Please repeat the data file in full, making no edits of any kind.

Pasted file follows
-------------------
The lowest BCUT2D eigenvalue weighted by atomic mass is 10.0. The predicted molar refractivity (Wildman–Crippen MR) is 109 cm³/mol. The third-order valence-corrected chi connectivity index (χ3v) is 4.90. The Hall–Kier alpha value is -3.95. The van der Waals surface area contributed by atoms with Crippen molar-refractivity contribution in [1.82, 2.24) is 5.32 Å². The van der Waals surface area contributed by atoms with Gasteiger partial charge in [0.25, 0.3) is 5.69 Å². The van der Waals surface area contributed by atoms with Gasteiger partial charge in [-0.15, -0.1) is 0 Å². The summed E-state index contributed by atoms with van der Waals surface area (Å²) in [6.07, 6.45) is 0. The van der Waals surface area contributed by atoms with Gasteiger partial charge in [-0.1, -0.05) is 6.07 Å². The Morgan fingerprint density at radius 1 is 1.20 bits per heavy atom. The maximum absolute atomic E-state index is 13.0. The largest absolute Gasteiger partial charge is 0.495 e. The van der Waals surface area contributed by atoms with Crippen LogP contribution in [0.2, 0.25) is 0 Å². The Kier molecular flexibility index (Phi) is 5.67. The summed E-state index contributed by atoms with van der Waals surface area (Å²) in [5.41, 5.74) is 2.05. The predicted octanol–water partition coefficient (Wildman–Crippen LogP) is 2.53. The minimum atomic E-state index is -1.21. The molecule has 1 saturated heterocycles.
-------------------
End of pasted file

The lowest BCUT2D eigenvalue weighted by atomic mass is 10.0. The predicted molar refractivity (Wildman–Crippen MR) is 109 cm³/mol. The third-order valence-corrected chi connectivity index (χ3v) is 4.90. The Hall–Kier alpha value is -3.95. The van der Waals surface area contributed by atoms with Crippen molar-refractivity contribution in [1.82, 2.24) is 5.32 Å². The van der Waals surface area contributed by atoms with Gasteiger partial charge in [0.25, 0.3) is 5.69 Å². The van der Waals surface area contributed by atoms with Gasteiger partial charge in [-0.15, -0.1) is 0 Å². The summed E-state index contributed by atoms with van der Waals surface area (Å²) in [6.07, 6.45) is 0. The van der Waals surface area contributed by atoms with Gasteiger partial charge in [-0.1, -0.05) is 6.07 Å². The Morgan fingerprint density at radius 1 is 1.20 bits per heavy atom. The maximum absolute atomic E-state index is 13.0. The largest absolute Gasteiger partial charge is 0.495 e. The van der Waals surface area contributed by atoms with Crippen LogP contribution in [0.2, 0.25) is 0 Å². The Kier molecular flexibility index (Phi) is 5.67. The summed E-state index contributed by atoms with van der Waals surface area (Å²) in [5.41, 5.74) is 2.05. The predicted octanol–water partition coefficient (Wildman–Crippen LogP) is 2.53. The minimum atomic E-state index is -1.21. The molecule has 1 saturated heterocycles.